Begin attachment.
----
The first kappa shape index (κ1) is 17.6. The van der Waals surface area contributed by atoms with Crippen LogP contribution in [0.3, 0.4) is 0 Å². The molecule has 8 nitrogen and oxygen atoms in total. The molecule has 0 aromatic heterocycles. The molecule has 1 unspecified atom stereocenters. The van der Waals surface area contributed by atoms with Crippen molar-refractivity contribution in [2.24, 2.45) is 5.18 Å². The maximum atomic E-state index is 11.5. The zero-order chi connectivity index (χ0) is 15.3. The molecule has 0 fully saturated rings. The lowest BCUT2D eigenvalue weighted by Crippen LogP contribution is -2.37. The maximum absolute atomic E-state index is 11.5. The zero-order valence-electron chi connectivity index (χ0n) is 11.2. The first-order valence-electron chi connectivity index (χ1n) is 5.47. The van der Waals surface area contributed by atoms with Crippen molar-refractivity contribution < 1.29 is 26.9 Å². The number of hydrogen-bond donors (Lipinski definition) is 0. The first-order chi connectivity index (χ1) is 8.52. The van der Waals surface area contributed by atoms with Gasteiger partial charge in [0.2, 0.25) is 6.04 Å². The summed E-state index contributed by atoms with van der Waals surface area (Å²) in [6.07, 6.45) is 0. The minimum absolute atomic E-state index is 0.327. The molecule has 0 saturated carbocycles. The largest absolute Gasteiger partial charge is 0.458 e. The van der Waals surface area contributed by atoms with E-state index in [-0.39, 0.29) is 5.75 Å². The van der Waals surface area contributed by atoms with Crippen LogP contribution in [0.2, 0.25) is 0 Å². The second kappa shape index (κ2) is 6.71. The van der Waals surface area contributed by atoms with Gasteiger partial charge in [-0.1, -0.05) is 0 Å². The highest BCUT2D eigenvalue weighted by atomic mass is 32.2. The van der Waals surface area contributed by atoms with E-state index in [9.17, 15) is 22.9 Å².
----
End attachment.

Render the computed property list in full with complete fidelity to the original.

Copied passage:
The first kappa shape index (κ1) is 17.6. The van der Waals surface area contributed by atoms with Crippen LogP contribution in [0.3, 0.4) is 0 Å². The molecule has 8 nitrogen and oxygen atoms in total. The molecule has 0 aromatic heterocycles. The molecule has 1 unspecified atom stereocenters. The van der Waals surface area contributed by atoms with Crippen molar-refractivity contribution in [2.24, 2.45) is 5.18 Å². The maximum atomic E-state index is 11.5. The zero-order chi connectivity index (χ0) is 15.3. The molecule has 0 fully saturated rings. The lowest BCUT2D eigenvalue weighted by Crippen LogP contribution is -2.37. The maximum absolute atomic E-state index is 11.5. The zero-order valence-electron chi connectivity index (χ0n) is 11.2. The first-order valence-electron chi connectivity index (χ1n) is 5.47. The van der Waals surface area contributed by atoms with Crippen molar-refractivity contribution < 1.29 is 26.9 Å². The number of hydrogen-bond donors (Lipinski definition) is 0. The first-order chi connectivity index (χ1) is 8.52. The van der Waals surface area contributed by atoms with Gasteiger partial charge in [0.2, 0.25) is 6.04 Å². The summed E-state index contributed by atoms with van der Waals surface area (Å²) in [6.07, 6.45) is 0. The minimum absolute atomic E-state index is 0.327. The molecule has 0 saturated carbocycles. The largest absolute Gasteiger partial charge is 0.458 e. The van der Waals surface area contributed by atoms with E-state index in [-0.39, 0.29) is 5.75 Å². The van der Waals surface area contributed by atoms with Crippen LogP contribution in [0.2, 0.25) is 0 Å². The second kappa shape index (κ2) is 6.71. The van der Waals surface area contributed by atoms with Gasteiger partial charge in [-0.1, -0.05) is 0 Å². The highest BCUT2D eigenvalue weighted by atomic mass is 32.2. The van der Waals surface area contributed by atoms with E-state index in [9.17, 15) is 22.9 Å².